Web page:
The debate between coffee and tea has been ongoing for centuries, with fans of each beverage passionately arguing in favor of their preferred drink.
One aspect of this age-old debate revolves around acidity.
Here we are going to examine which of coffee or tea has a higher level of acidity and look closely at different factors that contribute to its pH level.
So, which is more acidic, coffee or tea?
Coffee is generally more acidic than tea. However, some teas, like rosehip and teas from fruits, have a greater acidity than coffee.
Which Teas Are the Most Acidic?
Tea, like coffee, varies in acidity depending on the type and processing methods.
There are four main types of true tea: black, green, oolong, and white. Herbal teas, not stemming from the Camellia sinensis plant, also have different pH levels based on their type.
Being the most oxidized variety among true teas, black tea has a higher acidity than other teas, such as green, oolong, or white.
In contrast, green tea undergoes limited oxidation, producing a subtler flavor and lower acidity levels.
Oolong tea falls between black and green tea in terms of oxidation, and its acidity level also tends to be in the middle.
White tea is the least processed and oxidized, which results in a delicate flavor and the lowest acidity among the true teas.
Herbal teas can vary significantly in acidity depending on the ingredients used. Some, for instance, chamomile and mint, inherently have low acidity levels. In contrast, others, such as hibiscus or lemon-based teas, may have higher acidity due to citrus or other acidic components.
Below is a table showing the pH levels of various types of tea and coffee:
|Type of Tea
|7 – 7.5
|Chamomile, mint, fennel teas
How Do You Measure Acid Levels in Tea?
A liquid’s acidity is established by its pH level, which measures the hydrogen ions’ concentration.
The pH scale ranges from 0 to 14, with 7 being neutral. Liquids with pH levels below 7 are considered acidic, and those above 7 are considered alkaline.
How to Lower the Acidity of Your Tea?
Want to decrease the pH of your tea? There are a handful of tactics you can try:
- Choose a less acidic tea: As previously noted, white and green teas generally have lower acidity levels than black and oolong teas. Herbal teas can also be a good option, but choose one with low acidity.
- Brew at a lower temperature: Brewing tea at a lower temperature can help reduce its acidity. For example, green and white teas are best brewed at 180°F (82°C). At the same time, black tea should be brewed at 210°F (99°C) and oolong at around 195°F (90°C).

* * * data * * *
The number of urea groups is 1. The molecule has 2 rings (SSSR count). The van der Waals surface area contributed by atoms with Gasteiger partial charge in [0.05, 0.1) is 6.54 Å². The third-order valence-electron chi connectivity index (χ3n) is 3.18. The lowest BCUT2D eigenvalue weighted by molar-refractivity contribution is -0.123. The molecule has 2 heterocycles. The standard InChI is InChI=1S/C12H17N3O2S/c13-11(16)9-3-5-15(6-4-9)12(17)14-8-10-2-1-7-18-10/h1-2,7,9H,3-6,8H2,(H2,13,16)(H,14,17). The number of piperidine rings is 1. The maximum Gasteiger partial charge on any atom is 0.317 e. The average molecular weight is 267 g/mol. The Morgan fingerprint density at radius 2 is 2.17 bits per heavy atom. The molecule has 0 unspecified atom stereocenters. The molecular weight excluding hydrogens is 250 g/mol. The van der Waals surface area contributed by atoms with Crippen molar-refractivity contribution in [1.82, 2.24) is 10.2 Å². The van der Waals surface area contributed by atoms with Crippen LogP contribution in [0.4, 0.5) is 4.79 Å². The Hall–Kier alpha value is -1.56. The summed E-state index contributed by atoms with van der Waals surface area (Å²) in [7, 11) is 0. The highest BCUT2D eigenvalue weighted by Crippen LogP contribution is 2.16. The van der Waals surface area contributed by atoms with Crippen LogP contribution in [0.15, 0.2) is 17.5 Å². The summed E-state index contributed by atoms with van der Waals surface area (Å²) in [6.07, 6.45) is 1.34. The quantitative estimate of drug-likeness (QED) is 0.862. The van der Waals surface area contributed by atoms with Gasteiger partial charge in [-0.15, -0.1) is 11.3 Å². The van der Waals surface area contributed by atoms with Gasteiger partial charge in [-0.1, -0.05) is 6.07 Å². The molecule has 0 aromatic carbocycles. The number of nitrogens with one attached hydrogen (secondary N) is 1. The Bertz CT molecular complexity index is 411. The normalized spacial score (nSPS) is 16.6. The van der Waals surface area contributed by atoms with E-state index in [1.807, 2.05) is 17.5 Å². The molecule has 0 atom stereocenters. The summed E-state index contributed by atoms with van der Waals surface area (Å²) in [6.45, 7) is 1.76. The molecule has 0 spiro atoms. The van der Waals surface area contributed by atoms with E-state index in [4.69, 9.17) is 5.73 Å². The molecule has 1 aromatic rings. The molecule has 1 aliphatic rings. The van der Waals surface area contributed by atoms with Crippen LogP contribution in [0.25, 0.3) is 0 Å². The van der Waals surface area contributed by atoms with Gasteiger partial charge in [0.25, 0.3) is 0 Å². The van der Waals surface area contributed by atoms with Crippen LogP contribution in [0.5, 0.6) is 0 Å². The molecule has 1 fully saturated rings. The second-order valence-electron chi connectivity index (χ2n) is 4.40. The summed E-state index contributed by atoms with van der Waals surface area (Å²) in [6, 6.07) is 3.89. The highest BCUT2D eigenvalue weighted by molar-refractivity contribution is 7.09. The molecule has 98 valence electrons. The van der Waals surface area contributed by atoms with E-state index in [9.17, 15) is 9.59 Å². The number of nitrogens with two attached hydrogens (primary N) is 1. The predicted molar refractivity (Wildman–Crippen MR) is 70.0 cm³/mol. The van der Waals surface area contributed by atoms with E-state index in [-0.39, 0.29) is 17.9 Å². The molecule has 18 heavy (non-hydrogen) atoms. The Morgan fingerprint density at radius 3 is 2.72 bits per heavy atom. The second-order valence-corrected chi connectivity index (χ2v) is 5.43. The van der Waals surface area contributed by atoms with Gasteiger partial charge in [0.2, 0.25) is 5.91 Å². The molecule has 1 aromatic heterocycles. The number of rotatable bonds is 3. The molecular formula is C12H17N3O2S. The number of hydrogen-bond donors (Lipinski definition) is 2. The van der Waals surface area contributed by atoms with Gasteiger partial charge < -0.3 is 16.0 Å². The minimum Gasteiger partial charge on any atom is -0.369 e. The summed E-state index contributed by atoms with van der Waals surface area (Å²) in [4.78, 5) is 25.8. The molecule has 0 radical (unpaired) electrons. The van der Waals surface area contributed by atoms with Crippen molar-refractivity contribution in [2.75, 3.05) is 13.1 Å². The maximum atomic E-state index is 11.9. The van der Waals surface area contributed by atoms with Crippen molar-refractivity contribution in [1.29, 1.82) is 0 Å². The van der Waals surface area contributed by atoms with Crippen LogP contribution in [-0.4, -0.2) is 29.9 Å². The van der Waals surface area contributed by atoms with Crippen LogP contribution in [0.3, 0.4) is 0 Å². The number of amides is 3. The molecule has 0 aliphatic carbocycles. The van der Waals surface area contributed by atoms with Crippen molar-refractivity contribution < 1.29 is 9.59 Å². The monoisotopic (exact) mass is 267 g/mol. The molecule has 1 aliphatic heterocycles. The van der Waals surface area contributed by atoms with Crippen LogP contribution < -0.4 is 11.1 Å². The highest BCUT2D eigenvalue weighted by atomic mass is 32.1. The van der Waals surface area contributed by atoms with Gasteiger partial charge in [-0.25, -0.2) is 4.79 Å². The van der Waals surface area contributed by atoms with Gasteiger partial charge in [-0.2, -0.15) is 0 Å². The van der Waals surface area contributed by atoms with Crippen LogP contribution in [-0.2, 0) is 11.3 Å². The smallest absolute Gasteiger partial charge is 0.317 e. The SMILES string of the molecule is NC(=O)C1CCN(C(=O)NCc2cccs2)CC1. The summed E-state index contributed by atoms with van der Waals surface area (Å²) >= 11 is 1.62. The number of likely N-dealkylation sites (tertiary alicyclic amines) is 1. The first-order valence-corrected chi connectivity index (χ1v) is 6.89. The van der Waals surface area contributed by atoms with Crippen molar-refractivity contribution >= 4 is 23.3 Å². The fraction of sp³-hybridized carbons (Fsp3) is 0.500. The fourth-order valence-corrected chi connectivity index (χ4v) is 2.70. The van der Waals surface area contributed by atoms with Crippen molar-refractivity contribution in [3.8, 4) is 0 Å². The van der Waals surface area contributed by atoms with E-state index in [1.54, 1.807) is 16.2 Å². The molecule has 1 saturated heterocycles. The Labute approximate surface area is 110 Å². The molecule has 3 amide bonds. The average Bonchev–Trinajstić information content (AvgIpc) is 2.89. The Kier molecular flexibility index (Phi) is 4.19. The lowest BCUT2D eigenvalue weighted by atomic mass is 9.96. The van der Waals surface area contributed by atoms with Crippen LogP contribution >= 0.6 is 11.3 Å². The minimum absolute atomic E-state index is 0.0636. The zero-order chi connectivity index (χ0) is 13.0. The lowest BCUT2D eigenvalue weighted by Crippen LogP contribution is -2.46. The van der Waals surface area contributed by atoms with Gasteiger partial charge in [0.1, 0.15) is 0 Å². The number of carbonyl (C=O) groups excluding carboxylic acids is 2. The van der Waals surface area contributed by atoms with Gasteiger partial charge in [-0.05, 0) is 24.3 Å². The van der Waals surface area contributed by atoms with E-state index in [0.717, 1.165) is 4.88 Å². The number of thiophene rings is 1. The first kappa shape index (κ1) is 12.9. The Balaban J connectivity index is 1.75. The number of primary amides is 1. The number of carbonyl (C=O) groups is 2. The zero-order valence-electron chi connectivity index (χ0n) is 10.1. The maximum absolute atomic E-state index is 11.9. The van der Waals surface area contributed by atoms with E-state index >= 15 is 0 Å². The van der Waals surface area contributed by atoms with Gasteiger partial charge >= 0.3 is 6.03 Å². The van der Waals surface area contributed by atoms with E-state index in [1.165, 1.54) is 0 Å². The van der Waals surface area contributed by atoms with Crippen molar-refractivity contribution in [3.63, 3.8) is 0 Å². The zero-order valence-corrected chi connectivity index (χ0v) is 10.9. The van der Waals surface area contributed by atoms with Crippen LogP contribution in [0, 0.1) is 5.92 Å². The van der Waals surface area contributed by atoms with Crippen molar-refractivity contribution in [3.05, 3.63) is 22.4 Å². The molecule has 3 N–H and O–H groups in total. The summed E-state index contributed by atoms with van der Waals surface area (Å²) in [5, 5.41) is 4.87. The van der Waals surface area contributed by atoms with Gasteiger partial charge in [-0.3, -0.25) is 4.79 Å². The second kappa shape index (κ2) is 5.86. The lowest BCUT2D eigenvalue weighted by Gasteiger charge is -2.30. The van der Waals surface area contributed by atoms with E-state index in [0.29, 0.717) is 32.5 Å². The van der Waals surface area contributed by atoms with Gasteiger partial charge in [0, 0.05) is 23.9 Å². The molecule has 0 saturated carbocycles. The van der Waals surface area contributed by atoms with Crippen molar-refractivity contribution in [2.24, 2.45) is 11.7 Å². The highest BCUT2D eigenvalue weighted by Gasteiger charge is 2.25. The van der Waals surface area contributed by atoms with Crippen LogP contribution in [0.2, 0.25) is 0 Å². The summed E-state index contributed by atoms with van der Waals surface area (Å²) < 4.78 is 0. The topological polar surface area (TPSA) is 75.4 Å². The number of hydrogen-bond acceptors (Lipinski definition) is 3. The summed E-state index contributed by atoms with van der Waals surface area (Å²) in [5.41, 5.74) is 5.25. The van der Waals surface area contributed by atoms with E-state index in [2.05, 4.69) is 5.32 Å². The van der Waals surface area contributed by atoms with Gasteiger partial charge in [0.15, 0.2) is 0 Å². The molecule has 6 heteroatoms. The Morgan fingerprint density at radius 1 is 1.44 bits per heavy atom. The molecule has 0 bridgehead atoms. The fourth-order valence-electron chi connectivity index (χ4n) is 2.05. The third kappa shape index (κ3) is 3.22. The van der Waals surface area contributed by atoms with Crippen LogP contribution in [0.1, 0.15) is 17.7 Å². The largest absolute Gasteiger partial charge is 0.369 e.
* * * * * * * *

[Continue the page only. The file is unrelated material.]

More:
- Steep for a shorter time: Reducing the steeping time can also help lower the acidity of your tea. Experiment with different steeping times to find the perfect balance between flavor and acidity.
- Add milk: Adding milk to tea can help reduce acidity by neutralizing some acidic compounds. The proteins in milk, particularly casein, interact with the acids, creating a more balanced and milder beverage, which may be gentler on sensitive stomachs.
Is Tea or Coffee Worse for Acid Reflux?
Even though tea and coffee are acidic, coffee is commonly more acidic than tea. Therefore, tea may be a more fitting choice for people dealing with acid reflux or other digestive issues.
However, remember that individual tolerance varies, and some types of tea may still cause discomfort.
For those struggling with acid reflux, try different teas to discover the one that suits you best.
In conclusion, black coffee has the highest acidity among the beverages discussed in this article (we are not counting herbal teas with fruit).
Still, the degree of acidity in tea can significantly vary depending on its variety and the method used for preparation.
Choose white or green teas to minimize acidity, brew at lower temperatures, and steep for shorter durations.
What Is the Least Acidic Tea?
The least acidic teas are herbal teas from plants other than the Camellia sinensis plant, used for creating true teas like green, black, white, and oolong.
Herbal teas are naturally caffeine free and low in acidity, making them an excellent choice for those with sensitive stomachs or prone to acid reflux.
Among herbal teas, some of the least acidic options include:
- Rooibos tea: Rooibos tea, also known as red bush tea, is a South African plant that has a low acidity and naturally sweet flavor.
- Chamomile tea: Chamomile tea is recognized for its soothing qualities and minimal acidity.
- Peppermint tea: This refreshing tea offers a cool, minty taste and has minimal acidity.
- Ginger tea: Ginger tea can help soothe the stomach and is generally low in acidity, especially when prepared without lemon.
What’s Better to Drink in the Morning, Coffee or Tea?
From the perspective of acidity, tea is generally a better choice in the morning than coffee. With a lower acidity level than coffee, tea is often softer for sensitive stomachs or if you’re prone to acid reflux.
Being more acidic, coffee can irritate the digestive system, particularly when you drink it on an empty stomach.
For those concerned with acidity, consider choosing less acidic teas like green or herbal teas.
Does Adding Milk to Tea or Coffee Reduce Acidity?
Adding milk to tea or coffee can reduce the beverage’s acidity. Milk contains proteins, specifically casein, which can neutralize some acidic compounds in tea or coffee.
Therefore, the drink’s overall acidity may be reduced, rendering it gentler on the stomach.